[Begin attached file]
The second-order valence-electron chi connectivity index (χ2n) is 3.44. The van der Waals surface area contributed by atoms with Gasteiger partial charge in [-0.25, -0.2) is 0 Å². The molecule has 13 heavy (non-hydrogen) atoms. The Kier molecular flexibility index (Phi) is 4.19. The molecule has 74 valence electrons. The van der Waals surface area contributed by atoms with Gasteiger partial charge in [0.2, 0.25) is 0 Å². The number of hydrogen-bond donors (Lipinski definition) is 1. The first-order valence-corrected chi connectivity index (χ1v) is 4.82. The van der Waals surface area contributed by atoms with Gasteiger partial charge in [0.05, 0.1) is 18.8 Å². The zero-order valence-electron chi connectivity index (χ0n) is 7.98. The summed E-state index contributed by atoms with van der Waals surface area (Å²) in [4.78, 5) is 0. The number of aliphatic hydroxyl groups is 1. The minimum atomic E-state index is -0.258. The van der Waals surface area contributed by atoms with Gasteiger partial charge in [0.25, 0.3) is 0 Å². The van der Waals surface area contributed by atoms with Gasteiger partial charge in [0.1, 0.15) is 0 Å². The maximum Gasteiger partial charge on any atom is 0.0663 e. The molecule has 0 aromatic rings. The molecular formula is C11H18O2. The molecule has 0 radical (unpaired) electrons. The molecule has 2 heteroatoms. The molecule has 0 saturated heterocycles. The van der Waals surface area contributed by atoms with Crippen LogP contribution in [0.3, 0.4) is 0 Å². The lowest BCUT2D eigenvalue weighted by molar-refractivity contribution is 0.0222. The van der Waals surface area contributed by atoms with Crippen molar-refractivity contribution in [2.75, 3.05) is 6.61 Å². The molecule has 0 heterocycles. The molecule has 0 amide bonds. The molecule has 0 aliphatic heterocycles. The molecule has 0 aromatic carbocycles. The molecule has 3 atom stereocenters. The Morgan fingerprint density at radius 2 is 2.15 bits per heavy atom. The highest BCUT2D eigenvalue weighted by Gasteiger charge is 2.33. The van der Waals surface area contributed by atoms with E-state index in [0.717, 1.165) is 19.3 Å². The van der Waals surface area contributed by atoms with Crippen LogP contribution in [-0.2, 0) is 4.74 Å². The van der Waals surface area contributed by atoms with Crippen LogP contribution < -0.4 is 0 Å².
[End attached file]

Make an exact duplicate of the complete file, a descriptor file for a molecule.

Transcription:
The second-order valence-electron chi connectivity index (χ2n) is 3.44. The van der Waals surface area contributed by atoms with Gasteiger partial charge in [-0.25, -0.2) is 0 Å². The molecule has 13 heavy (non-hydrogen) atoms. The Kier molecular flexibility index (Phi) is 4.19. The molecule has 74 valence electrons. The van der Waals surface area contributed by atoms with Gasteiger partial charge in [0.2, 0.25) is 0 Å². The number of hydrogen-bond donors (Lipinski definition) is 1. The first-order valence-corrected chi connectivity index (χ1v) is 4.82. The van der Waals surface area contributed by atoms with Gasteiger partial charge in [0.05, 0.1) is 18.8 Å². The zero-order valence-electron chi connectivity index (χ0n) is 7.98. The summed E-state index contributed by atoms with van der Waals surface area (Å²) in [4.78, 5) is 0. The number of aliphatic hydroxyl groups is 1. The minimum atomic E-state index is -0.258. The van der Waals surface area contributed by atoms with Gasteiger partial charge in [0.25, 0.3) is 0 Å². The van der Waals surface area contributed by atoms with Gasteiger partial charge in [0.1, 0.15) is 0 Å². The maximum Gasteiger partial charge on any atom is 0.0663 e. The molecule has 0 aromatic rings. The molecular formula is C11H18O2. The molecule has 0 radical (unpaired) electrons. The molecule has 2 heteroatoms. The molecule has 0 saturated heterocycles. The van der Waals surface area contributed by atoms with Crippen LogP contribution in [0.3, 0.4) is 0 Å². The lowest BCUT2D eigenvalue weighted by molar-refractivity contribution is 0.0222. The van der Waals surface area contributed by atoms with Crippen molar-refractivity contribution in [2.75, 3.05) is 6.61 Å². The molecule has 0 heterocycles. The molecule has 0 amide bonds. The molecule has 0 aliphatic heterocycles. The molecule has 0 aromatic carbocycles. The molecule has 3 atom stereocenters. The Morgan fingerprint density at radius 2 is 2.15 bits per heavy atom. The highest BCUT2D eigenvalue weighted by Gasteiger charge is 2.33. The van der Waals surface area contributed by atoms with E-state index in [0.717, 1.165) is 19.3 Å². The van der Waals surface area contributed by atoms with Crippen LogP contribution in [-0.2, 0) is 4.74 Å². The van der Waals surface area contributed by atoms with Crippen LogP contribution < -0.4 is 0 Å².